Weekly Employment Report
Initial claims for the latest week came in below economists’ consensus expectation as well as the prior week’s print. Meanwhile, continuing claims, which are tallied with a one-week lag relative to initial filings, were also below both the prior week’s levels and economists’ expectations. The labor market is expected to further loosen over the coming months as companies respond to slowing demand, partly driven by the Fed’s tighter monetary policy.
The following economic data is slated for the week ahead, in addition to another 170 S&P 500 companies reporting second quarter earnings:
Tuesday: S&P Global PMI Manufacturing (Jul), Construction Spending (Jun), ISM Manufacturing (Jul), JOLTS Job Openings (Jun)
Wednesday: ADP Employment Survey (Jul)
Thursday: Weekly Initial and Continuing Unemployment Claims, BEA Total Light Vehicles Sales (Jul), Unit Labor Costs (Q2), Productivity (Q2), PMI Composite (Jul), S&P Global PMI Services (Jul), Durable and Factory Orders (Jun), ISM Services PMI (Jul)
Friday: Hourly Earnings (Jul), Average Workweek (Jul), Manufacturing and Nonfarm Payrolls (Jul), July Unemployment Report
This material is for general information only and is not intended to provide specific advice or recommendations for any individual. There is no assurance that the views or strategies discussed are suitable for all investors. To determine which investment(s) may be appropriate for you, please consult your financial professional prior to investing.
Investing involves risks including possible loss of principal. No investment strategy or risk management technique can guarantee return or eliminate risk in all market environments. For more information on the risks associated with the strategies and product types discussed please visit https://lplresearch.com/Risks
References to markets, asset classes, and sectors are generally regarding the corresponding market index. Indexes are unmanaged statistical composites and cannot be invested into directly. Index performance is not indicative of the performance of any investment and do not reflect fees, expenses, or sales charges. All performance referenced is historical and is no guarantee of future results.
Investing involves risk including the loss of principal. Bonds are subject to market and interest rate risk if sold prior to maturity. Bond values will decline as interest rates rise and bonds are subject to availability and change in price.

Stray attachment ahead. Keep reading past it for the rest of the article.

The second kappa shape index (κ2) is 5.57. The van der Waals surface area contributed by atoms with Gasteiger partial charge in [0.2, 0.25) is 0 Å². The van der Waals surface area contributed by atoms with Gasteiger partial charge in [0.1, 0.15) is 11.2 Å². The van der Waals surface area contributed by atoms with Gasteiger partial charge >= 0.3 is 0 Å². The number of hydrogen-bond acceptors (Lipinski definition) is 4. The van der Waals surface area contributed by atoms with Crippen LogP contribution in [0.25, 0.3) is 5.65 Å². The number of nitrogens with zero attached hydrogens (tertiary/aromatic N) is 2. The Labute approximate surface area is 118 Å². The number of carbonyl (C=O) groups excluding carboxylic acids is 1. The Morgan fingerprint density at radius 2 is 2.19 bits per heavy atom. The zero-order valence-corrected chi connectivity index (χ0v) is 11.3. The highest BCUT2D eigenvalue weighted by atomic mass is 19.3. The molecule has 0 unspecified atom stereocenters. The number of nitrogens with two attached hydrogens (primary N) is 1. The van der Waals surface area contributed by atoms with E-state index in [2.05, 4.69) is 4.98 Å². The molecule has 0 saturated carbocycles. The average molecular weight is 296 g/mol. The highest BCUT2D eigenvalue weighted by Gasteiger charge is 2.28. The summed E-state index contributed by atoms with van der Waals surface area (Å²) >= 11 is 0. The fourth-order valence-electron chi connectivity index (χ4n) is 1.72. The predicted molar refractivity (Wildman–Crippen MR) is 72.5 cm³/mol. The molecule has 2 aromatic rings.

Bond yields are subject to change. Certain call or special redemption features may exist with could impact yield. High yield/junk bonds (grade BB or below) are not investment grade securities, and are subject to higher interest rate, credit, and liquidity risks than those graded BBB and above. They generally should be part of a diversified portfolio for sophisticated investors.
International investing involves special risks such as currency fluctuation and political instability and may not be suitable for all investors. These risks are often heightened for investments in emerging markets. Municipal bonds are subject to availability and change in price. They are subject to market and interest rate risk if sold prior to maturity. Bond values will decline as interest rates rise. Interest income may be subject to the alternative minimum tax. Municipal bonds are federally tax-free but other state and local taxes may apply. If sold prior to maturity, capital gains tax could apply.
The fast price swings in commodities will result in significant volatility in an investor’s holdings. Commodities include increased risks, such as political, economic, and currency instability, and may not be suitable for all investors.
For a complete list of descriptions of the indexes and economic terms referenced in this publication, please visit our website at lplresearch.com/definitions.
Unless otherwise stated LPL Financial and the third party persons and firms mentioned are not affiliates of each other and make no representation with respect to each other. Any company names noted herein are for educational purposes only and not an indication of trading intent or a solicitation of their products or services.
All information is believed to be from reliable sources; however, LPL Financial makes no representation as to its completeness or accuracy.
Not Insured by FDIC/NCUA or Any Other Government Agency | Not Bank/Credit Union Deposits or Obligations |
Not Bank/Credit Union Guaranteed | May Lose Value